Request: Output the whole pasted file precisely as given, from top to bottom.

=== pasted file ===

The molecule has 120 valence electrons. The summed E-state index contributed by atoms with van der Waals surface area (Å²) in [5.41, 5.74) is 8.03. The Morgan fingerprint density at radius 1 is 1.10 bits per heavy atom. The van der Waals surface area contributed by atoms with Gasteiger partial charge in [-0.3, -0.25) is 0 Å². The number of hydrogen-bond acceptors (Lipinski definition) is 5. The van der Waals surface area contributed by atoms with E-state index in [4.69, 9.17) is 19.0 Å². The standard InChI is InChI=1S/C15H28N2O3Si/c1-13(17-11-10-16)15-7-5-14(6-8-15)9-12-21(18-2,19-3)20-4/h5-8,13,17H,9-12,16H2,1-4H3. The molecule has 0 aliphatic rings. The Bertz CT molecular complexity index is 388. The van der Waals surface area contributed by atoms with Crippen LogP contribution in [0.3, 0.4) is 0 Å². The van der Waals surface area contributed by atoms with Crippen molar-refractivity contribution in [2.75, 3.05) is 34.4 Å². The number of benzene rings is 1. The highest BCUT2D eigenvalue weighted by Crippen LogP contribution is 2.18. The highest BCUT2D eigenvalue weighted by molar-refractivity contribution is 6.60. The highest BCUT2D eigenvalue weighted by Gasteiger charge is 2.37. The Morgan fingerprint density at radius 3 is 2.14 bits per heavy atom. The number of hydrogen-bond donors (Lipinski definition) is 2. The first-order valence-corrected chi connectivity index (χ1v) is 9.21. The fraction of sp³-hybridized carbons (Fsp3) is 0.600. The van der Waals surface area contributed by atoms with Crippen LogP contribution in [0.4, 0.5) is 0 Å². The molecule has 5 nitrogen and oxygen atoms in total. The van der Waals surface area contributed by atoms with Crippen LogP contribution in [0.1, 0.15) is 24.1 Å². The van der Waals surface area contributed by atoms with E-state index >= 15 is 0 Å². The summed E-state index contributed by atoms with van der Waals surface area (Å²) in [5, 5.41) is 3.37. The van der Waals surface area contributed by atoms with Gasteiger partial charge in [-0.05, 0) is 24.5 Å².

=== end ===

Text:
The molecule has 120 valence electrons. The summed E-state index contributed by atoms with van der Waals surface area (Å²) in [5.41, 5.74) is 8.03. The Morgan fingerprint density at radius 1 is 1.10 bits per heavy atom. The van der Waals surface area contributed by atoms with Gasteiger partial charge in [-0.3, -0.25) is 0 Å². The number of hydrogen-bond acceptors (Lipinski definition) is 5. The van der Waals surface area contributed by atoms with E-state index in [4.69, 9.17) is 19.0 Å². The standard InChI is InChI=1S/C15H28N2O3Si/c1-13(17-11-10-16)15-7-5-14(6-8-15)9-12-21(18-2,19-3)20-4/h5-8,13,17H,9-12,16H2,1-4H3. The molecule has 0 aliphatic rings. The Bertz CT molecular complexity index is 388. The van der Waals surface area contributed by atoms with Crippen LogP contribution in [0.3, 0.4) is 0 Å². The van der Waals surface area contributed by atoms with Crippen molar-refractivity contribution in [2.75, 3.05) is 34.4 Å². The number of benzene rings is 1. The highest BCUT2D eigenvalue weighted by Crippen LogP contribution is 2.18. The highest BCUT2D eigenvalue weighted by molar-refractivity contribution is 6.60. The highest BCUT2D eigenvalue weighted by Gasteiger charge is 2.37. The Morgan fingerprint density at radius 3 is 2.14 bits per heavy atom. The number of hydrogen-bond donors (Lipinski definition) is 2. The first-order valence-corrected chi connectivity index (χ1v) is 9.21. The fraction of sp³-hybridized carbons (Fsp3) is 0.600. The van der Waals surface area contributed by atoms with Crippen LogP contribution in [0.4, 0.5) is 0 Å². The molecule has 5 nitrogen and oxygen atoms in total. The van der Waals surface area contributed by atoms with Crippen LogP contribution in [0.1, 0.15) is 24.1 Å². The van der Waals surface area contributed by atoms with E-state index >= 15 is 0 Å². The summed E-state index contributed by atoms with van der Waals surface area (Å²) in [5, 5.41) is 3.37. The van der Waals surface area contributed by atoms with Gasteiger partial charge in [-0.05, 0) is 24.5 Å².